Birmingham is a city we’ve never visited before, which by all rights should be a good enough reason to come here. Added to that, we had a mission — to visit the Mercedes Benz factory in nearby Vance. I’ve been trying to get there for two years and it hasn’t worked out despite multiple attempts. With the SNAFUs on this trip (orthodontics, air conditioner) it would have been easy to skip the plant tour this time as well, but I really wanted to make it happen.
So we dropped in on Oak Mountain State Park, which is just south of Birmingham, and made camp for two nights. This is a large park, with a 5.5 mile drive from the entrance to the campground along a scenic and pleasantly meandering road. At the end of the road is a good campground by a lake with lots of fragrant evergreens and even full hookups in Loop A.
This morning we managed to get the whole crew into the car by 7:45 a.m., in time to make the 50 minute drive to Vance AL and make the first scheduled tour at Mercedes Benz US International ($5 per person, reservations required). The factory campus looks very clean by design, with stark white buildings set among a green, almost golf-course-like rural setting. They boast that 100% of the factory’s waste is recycled, and I’m sure the exterior design is intended to help give the appropriate impression.
This is where our tow vehicle, the GL320, was made. It’s the only plant that makes the GL, ML, and R-class vehicles, so here you’ll see cars with right-hand and left-hand drive on the same assembly line, destined for export all over the world. Even Germans buy Mercedes Benz SUVs made right here in Alabama. Yes, in America we still do make things that people in other parts of the world want to buy, and this one huge plant accounts for a billion dollars or so worth of exports all by itself.
As with the other car factory tours we’ve done (Corvette in KY, Nissan in MI), photos are not allowed so I’ve got nothing from the inside to show you, but I can say that the tour is really interesting if you’re into that sort of thing. Which obviously, I am.
This was also the first auto plant tour that Emma has been able to do, and she didn’t die of boredom during it, which counts as success given her pre-teen status. The photo above (from the Visitor Center, where photos are allowed) shows one of the things she was mildly interested in, an ML-class Mercedes from one of the Jurassic Park movies.
I was so excited about the tour that I had made no plans for the rest of the day, so we just swung into downtown Birmingham to see whatever it had to offer. Turns out that Birmingham has a pretty interesting downtown, with tons of Civil Rights-era history, great architecture, and much more that deserved a bigger investment of time than we gave it.
Besides, we were hungry, so the first stop was a Cajun restaurant on 20th Street. I wanted to get some Cajun in Louisiana, but now with our abbreviated trip plan a good stop seems unlikely there. This was a surprise find in Alabama, which is not Cajun country. We went nuts and split a half-muffaletta, blackened red snapper, a few side dishes, and a double order of beignets.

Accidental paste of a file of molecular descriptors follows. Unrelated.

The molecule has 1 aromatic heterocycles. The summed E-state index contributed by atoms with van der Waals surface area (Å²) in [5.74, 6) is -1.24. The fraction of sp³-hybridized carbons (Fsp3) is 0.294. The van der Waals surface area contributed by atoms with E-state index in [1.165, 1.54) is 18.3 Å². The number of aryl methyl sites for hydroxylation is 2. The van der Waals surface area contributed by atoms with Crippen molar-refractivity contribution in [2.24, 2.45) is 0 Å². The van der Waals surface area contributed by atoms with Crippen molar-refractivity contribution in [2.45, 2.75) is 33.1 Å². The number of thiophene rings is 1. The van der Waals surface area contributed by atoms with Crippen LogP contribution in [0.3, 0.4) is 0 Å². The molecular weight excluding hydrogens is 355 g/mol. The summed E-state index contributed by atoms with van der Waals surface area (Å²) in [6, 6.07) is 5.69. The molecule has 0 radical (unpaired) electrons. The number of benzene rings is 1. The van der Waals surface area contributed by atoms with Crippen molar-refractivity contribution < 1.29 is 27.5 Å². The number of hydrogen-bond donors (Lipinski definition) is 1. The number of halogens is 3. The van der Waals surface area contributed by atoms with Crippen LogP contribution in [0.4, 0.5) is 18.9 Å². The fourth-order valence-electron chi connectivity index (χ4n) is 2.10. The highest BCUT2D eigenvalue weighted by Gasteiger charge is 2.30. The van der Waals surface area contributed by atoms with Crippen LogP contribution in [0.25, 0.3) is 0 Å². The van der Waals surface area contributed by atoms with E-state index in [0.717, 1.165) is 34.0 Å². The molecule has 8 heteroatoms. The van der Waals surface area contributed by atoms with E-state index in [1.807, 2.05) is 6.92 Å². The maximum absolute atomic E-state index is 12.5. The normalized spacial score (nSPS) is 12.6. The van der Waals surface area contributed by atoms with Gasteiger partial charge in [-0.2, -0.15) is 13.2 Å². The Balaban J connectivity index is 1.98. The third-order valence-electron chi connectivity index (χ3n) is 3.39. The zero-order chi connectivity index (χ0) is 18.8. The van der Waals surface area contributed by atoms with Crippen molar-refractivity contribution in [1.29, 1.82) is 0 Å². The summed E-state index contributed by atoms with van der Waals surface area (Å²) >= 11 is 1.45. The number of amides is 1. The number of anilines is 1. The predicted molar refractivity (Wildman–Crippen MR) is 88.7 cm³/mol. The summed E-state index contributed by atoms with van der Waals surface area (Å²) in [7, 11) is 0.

The staff, all related by marriage and coincidentally all escapees from other careers, were over the lunch rush and had time to chat us up about our travels. We were as interested in how they got from jobs like building contractor and CPA to restaurateurs, as they were in our nomadic life. They definitely were doing an excellent job, as the taste of everything they made was equal to places in the heart of Cajun country. They were a little disappointed, I think, that our 30-foot Airstream was not parked somewhere on the downtown streets of Birmingham for them to see.
Of course after that were weren’t in a great condition to do a ton of walking in the downtown (full stomachs), but we managed to browse a bit and run into some interpretive signs about Civil Rights era history. This gave us a chance to talk to Emma about what it all meant, which was actually kind of fun.
Back at camp this evening we were running all three roof vents to combat the mild heat and humidity when a massive line of thunderstorms came upon us with no warning. It was a real gully-washer storm, with several near lightning strikes, but we were high, dry, and safe in the Airstream, watching a movie as the storm played itself out.
This reminded me that we really do have to resolve our AC problem soon. I’ve got a plan in development now that looks like it will work out, although once again our route is going to change, to I-20 through Texas instead of I-10. Once I’ve got that nailed down I’ll post it here and try to figure out a few good stops along the way so it isn’t just a maintenance run. Fortunately, we have friends along the way and even if nothing else fun pops up it will be nice to see them again.